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I found this pretty cool looking mouse driver on an old L.A.C.E. disk today and decided to pull the documentation together and format it a little. I fixed a lot of errors, but maybe introduced a few new ones, since I didn't really go over it with a fine-toothed comb yet. I've included the L.A.C.E. disk as well as the all the original files pulled off the disk, including the Docs ARC and Programs ARC. I've only tried out the little BASIC test program that was included, but it looked pretty good, and the documentation and utilities seem to be pretty thorough. I also liked that he set it up to use CIO. Supposedly it will work with TBXL with a little configuring. Many thanks to Simon Trew, the author.

 

Multi-Mouse.zip

Edited by MrFish
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Fond memories. Back when I tried to put together a horrible mix of BASIC and canned ML routines into a Hypercard-ish program for the 8-bits, I used the MultiMouse drivers.

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I remember typing this in back in the day from listings in New Atari User. Very nostalgic.

 

Ah, the first sparks of a graphical user interface for the 8-bits...

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Alright, I think final corrections, formatting, and now wrapped in a bookmarked PDF.

 

Multi-Mouse - Manual.pdf

 

An interesting note on Multi-Mouse is that Simon Trew wrote both the configuration program and the driver in the obscure PL-65 programming language. The driver, however, was done in pure assembly within PL-65, which is probably a good thing.

 

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The relocation technique described in the docs is interesting (assembling at two different addresses and building a table of the differences), and is something I saw mentioned on another forum the other day when I was trawling the Net on the subject. I'm reminded now of Multi-Mouse's main limitation: the fact (IIRC) it polls the input device in a continuous, closed loop until the button is either pressed or released. At the time I think I wanted to use it for a drawing program, but there was no way to use the driver for "rubber-band" drawing, etc, since the CPU was sampling the input flat-out. Of course this was one sure-fire way of ensuring sufficiently high sampling rates and thus smooth pointer movement without any software mouse acceleration. Really interesting to see this again, though: nice work. :)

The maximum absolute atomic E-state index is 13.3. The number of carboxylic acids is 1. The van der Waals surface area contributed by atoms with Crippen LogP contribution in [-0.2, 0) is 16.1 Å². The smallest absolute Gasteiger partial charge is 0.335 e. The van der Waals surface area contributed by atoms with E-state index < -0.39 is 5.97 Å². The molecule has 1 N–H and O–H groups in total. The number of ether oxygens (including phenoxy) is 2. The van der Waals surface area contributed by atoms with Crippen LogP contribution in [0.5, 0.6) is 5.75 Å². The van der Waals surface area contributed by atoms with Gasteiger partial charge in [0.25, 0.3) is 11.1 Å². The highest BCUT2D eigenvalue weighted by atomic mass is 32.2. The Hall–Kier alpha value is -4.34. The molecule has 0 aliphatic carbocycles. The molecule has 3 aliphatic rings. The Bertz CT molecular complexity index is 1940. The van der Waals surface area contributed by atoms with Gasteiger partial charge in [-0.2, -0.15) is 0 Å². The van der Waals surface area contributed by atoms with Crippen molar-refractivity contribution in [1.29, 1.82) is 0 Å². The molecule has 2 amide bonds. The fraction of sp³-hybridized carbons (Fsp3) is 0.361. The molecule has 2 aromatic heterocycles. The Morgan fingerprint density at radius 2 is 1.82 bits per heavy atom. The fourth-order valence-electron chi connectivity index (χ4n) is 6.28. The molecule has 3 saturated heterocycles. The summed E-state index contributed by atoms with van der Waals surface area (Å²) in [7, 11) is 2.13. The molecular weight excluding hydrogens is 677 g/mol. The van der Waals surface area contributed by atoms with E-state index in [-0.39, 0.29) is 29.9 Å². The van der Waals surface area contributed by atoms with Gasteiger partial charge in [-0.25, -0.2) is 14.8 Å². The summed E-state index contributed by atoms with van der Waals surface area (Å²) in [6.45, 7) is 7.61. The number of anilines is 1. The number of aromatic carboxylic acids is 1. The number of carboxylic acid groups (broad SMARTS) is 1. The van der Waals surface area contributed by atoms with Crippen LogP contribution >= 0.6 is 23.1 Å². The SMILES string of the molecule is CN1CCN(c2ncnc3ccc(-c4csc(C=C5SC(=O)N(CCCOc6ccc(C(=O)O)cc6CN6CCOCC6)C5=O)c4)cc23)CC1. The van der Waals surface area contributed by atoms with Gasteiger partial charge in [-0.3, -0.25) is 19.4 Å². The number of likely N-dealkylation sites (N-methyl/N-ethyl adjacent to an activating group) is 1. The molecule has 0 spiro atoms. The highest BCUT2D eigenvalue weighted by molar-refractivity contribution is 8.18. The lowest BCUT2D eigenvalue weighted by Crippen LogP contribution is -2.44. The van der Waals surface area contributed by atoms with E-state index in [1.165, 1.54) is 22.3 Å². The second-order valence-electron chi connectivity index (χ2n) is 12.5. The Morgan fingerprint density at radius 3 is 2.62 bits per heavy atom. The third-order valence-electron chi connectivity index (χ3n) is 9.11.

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I'm reminded now of Multi-Mouse's main limitation: the fact (IIRC) it polls the input device in a continuous, closed loop until the button is either pressed or released. At the time I think I wanted to use it for a drawing program, but there was no way to use the driver for "rubber-band" drawing, etc, since the CPU was sampling the input flat-out. Of course this was one sure-fire way of ensuring sufficiently high sampling rates and thus smooth pointer movement without any software mouse acceleration. Really interesting to see this again, though: nice work. :)

 

Ah, so your nostalgia is partly one of disappointment. Yes, it seems to be restricted in that way. Not such a bad method for achieving smooth movement in environments such as BASIC though. But, yes, they'll be no window outlines moved with the pointer using this driver either. ;)

 

The main benefits I see are:

- Auto-boundary checking

- User configurable and relocatable

- Dual-color pointer (pseudo-masking)

- Driver code hidden in PM Memory

- Usable with multiple devices

 

Based on the size of the code for the demo program -- 15 lines including DATA statements (not counting REM's) -- it looks to be a pretty simple way for adding mouse use to a program in BASIC or other high-level languages.

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